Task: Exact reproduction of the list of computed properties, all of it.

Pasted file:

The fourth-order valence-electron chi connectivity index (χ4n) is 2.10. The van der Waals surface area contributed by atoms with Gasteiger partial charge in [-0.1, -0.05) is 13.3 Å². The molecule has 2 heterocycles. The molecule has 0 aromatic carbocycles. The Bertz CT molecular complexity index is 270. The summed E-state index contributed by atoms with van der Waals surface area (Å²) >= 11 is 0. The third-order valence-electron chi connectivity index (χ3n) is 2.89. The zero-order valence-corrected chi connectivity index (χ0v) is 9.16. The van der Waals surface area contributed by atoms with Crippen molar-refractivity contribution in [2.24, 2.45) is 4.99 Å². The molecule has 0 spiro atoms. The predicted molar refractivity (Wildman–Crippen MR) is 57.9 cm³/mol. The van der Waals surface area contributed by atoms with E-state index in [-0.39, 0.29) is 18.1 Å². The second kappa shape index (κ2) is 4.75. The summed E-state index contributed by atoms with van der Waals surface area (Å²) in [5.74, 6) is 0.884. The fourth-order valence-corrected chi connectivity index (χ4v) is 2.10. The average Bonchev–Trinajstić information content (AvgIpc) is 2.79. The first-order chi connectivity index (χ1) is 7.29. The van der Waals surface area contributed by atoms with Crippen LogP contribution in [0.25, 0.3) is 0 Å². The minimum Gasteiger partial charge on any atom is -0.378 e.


The fourth-order valence-electron chi connectivity index (χ4n) is 2.10. The van der Waals surface area contributed by atoms with Gasteiger partial charge in [-0.1, -0.05) is 13.3 Å². The molecule has 2 heterocycles. The molecule has 0 aromatic carbocycles. The Bertz CT molecular complexity index is 270. The summed E-state index contributed by atoms with van der Waals surface area (Å²) >= 11 is 0. The third-order valence-electron chi connectivity index (χ3n) is 2.89. The zero-order valence-corrected chi connectivity index (χ0v) is 9.16. The van der Waals surface area contributed by atoms with Crippen molar-refractivity contribution in [2.24, 2.45) is 4.99 Å². The molecule has 0 spiro atoms. The predicted molar refractivity (Wildman–Crippen MR) is 57.9 cm³/mol. The van der Waals surface area contributed by atoms with E-state index in [-0.39, 0.29) is 18.1 Å². The second kappa shape index (κ2) is 4.75. The summed E-state index contributed by atoms with van der Waals surface area (Å²) in [5.74, 6) is 0.884. The fourth-order valence-corrected chi connectivity index (χ4v) is 2.10. The average Bonchev–Trinajstić information content (AvgIpc) is 2.79. The first-order chi connectivity index (χ1) is 7.29. The van der Waals surface area contributed by atoms with Crippen LogP contribution in [0.25, 0.3) is 0 Å². The minimum Gasteiger partial charge on any atom is -0.378 e.